17:16 SW: The Cold War is over. I can't think of anything that is worth killing millions of people in the US and Russia. Nothing that's worth creating large clouds of radioactive fallout that could actually quite frankly kill millions of people in other places, and might even destroy the environment, and according to some, the planet, by creating the form of extreme climate change that we used to call nuclear winter. I mean, surely we can think of some way to resolve our differences or to figure out how to live with them that doesn't involve threatening mutual suicide.
17:57 SW: The tendency is to assume that nuclear weapons aren't dangerous unless they're used. And what this conversation in arms control needs to focus on instead is that the nuclear arsenal is a mistake waiting to happen. I mean, we teach our students, international relations is chock full of misunderstanding, misperceptions, mistakes, and the US president, any US president by herself could launch a nuclear attack on Russia that would kill millions of people by herself. Well, she wouldn't actually walk out to the missile field and do it, but the president is in charge, right? This is the one voice that matters. And it would take 30 minutes or less for that attack to go from order to landing to death.
18:50 SW: And it's actually even worse because in any crisis, I mean, how long do you think a US president might have in a nuclear crisis, Kay, to make a decision about whether to respond? You're president of the United States, right? Your national security advisor walks in and says, "Kay, we've detected 300 incoming ICBMs." And as they're dragging you to a secure facility, the military officer with a nuclear football pulls out some options and says, "Kay, which one do you want?" How many minutes do you think you would have to make that decision?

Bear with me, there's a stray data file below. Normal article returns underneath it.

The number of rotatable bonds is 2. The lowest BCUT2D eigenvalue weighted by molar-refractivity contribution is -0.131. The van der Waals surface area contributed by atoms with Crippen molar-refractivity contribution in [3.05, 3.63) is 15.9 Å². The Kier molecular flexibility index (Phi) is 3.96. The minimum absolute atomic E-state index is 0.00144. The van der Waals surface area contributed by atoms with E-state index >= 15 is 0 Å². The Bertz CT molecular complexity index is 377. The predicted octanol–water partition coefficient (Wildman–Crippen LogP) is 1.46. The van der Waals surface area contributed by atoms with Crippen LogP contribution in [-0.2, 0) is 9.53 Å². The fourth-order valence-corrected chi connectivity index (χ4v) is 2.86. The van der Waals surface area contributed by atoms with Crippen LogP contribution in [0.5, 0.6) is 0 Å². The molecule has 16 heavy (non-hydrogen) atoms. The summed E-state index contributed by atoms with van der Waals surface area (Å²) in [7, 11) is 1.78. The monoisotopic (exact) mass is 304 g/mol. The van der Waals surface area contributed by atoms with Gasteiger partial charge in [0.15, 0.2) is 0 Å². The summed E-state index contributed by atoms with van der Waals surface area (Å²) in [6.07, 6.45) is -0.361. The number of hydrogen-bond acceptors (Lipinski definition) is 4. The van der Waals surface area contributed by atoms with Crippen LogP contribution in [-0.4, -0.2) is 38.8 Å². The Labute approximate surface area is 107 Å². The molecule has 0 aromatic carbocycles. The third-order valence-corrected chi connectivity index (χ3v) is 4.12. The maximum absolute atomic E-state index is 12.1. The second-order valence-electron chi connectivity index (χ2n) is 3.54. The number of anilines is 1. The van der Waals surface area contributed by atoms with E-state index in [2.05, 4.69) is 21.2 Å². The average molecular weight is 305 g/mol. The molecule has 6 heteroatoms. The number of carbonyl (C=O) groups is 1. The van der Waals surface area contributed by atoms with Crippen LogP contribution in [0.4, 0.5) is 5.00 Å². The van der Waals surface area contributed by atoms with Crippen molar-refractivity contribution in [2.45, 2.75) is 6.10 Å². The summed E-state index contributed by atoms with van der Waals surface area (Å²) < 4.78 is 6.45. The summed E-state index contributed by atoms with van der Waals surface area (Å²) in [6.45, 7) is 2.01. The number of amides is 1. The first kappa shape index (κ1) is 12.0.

19:23 KS: Oh, seconds. It feels like seconds.
19:25 SW: It would feel like seconds. Realistically, it might be in the neighborhood of seven or eight minutes, probably a maximum of 12 or 13. But so let's say Kay, you made a decision, right? And it turns out five minutes after you made the decision, someone comes to you and says, and this is an example of a real error, "Dang, those weren't incoming ICBMs, it was a flock of geese flying over the Northern hemisphere, over the horizon, and we mistook it. I'm sorry." There's a history of these mistakes and misunderstandings.